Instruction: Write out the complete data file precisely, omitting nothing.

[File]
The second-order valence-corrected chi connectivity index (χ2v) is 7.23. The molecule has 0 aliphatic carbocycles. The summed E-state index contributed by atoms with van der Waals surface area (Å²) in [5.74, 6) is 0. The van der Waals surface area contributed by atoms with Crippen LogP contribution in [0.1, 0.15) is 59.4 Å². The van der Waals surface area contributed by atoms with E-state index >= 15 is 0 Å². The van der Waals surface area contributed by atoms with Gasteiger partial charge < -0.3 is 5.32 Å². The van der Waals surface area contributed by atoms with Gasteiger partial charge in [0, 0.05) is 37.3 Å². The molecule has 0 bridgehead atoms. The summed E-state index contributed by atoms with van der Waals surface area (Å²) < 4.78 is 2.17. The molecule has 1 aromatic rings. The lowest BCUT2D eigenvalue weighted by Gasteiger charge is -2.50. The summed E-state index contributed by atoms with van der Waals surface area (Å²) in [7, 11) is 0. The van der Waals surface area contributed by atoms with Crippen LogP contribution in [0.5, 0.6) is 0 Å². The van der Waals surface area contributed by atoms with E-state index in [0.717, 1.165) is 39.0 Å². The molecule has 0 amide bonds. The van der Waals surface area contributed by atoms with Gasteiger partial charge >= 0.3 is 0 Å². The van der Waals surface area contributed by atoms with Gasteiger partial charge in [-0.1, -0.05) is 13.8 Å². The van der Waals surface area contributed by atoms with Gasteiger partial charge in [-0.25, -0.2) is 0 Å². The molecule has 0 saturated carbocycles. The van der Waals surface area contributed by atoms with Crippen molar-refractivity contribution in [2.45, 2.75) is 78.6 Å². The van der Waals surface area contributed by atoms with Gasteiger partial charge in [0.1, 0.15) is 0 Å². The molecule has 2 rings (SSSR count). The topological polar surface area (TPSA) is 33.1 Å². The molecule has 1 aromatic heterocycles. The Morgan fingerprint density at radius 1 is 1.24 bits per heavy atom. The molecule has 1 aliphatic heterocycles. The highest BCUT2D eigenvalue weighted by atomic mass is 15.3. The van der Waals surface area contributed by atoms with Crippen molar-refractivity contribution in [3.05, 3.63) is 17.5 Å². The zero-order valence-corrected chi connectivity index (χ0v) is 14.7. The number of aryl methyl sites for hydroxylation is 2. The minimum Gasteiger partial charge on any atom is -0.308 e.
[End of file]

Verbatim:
The second-order valence-corrected chi connectivity index (χ2v) is 7.23. The molecule has 0 aliphatic carbocycles. The summed E-state index contributed by atoms with van der Waals surface area (Å²) in [5.74, 6) is 0. The van der Waals surface area contributed by atoms with Crippen LogP contribution in [0.1, 0.15) is 59.4 Å². The van der Waals surface area contributed by atoms with E-state index >= 15 is 0 Å². The van der Waals surface area contributed by atoms with Gasteiger partial charge < -0.3 is 5.32 Å². The van der Waals surface area contributed by atoms with Gasteiger partial charge in [0, 0.05) is 37.3 Å². The molecule has 0 bridgehead atoms. The summed E-state index contributed by atoms with van der Waals surface area (Å²) < 4.78 is 2.17. The molecule has 1 aromatic rings. The lowest BCUT2D eigenvalue weighted by Gasteiger charge is -2.50. The summed E-state index contributed by atoms with van der Waals surface area (Å²) in [7, 11) is 0. The van der Waals surface area contributed by atoms with Crippen LogP contribution in [0.5, 0.6) is 0 Å². The van der Waals surface area contributed by atoms with E-state index in [0.717, 1.165) is 39.0 Å². The molecule has 0 amide bonds. The van der Waals surface area contributed by atoms with Gasteiger partial charge >= 0.3 is 0 Å². The van der Waals surface area contributed by atoms with Gasteiger partial charge in [-0.1, -0.05) is 13.8 Å². The van der Waals surface area contributed by atoms with Gasteiger partial charge in [-0.25, -0.2) is 0 Å². The molecule has 0 saturated carbocycles. The van der Waals surface area contributed by atoms with Crippen molar-refractivity contribution in [2.45, 2.75) is 78.6 Å². The van der Waals surface area contributed by atoms with Gasteiger partial charge in [0.1, 0.15) is 0 Å². The molecule has 2 rings (SSSR count). The topological polar surface area (TPSA) is 33.1 Å². The molecule has 1 aromatic heterocycles. The Morgan fingerprint density at radius 1 is 1.24 bits per heavy atom. The molecule has 1 aliphatic heterocycles. The highest BCUT2D eigenvalue weighted by atomic mass is 15.3. The van der Waals surface area contributed by atoms with Crippen molar-refractivity contribution in [3.05, 3.63) is 17.5 Å². The zero-order valence-corrected chi connectivity index (χ0v) is 14.7. The number of aryl methyl sites for hydroxylation is 2. The minimum Gasteiger partial charge on any atom is -0.308 e.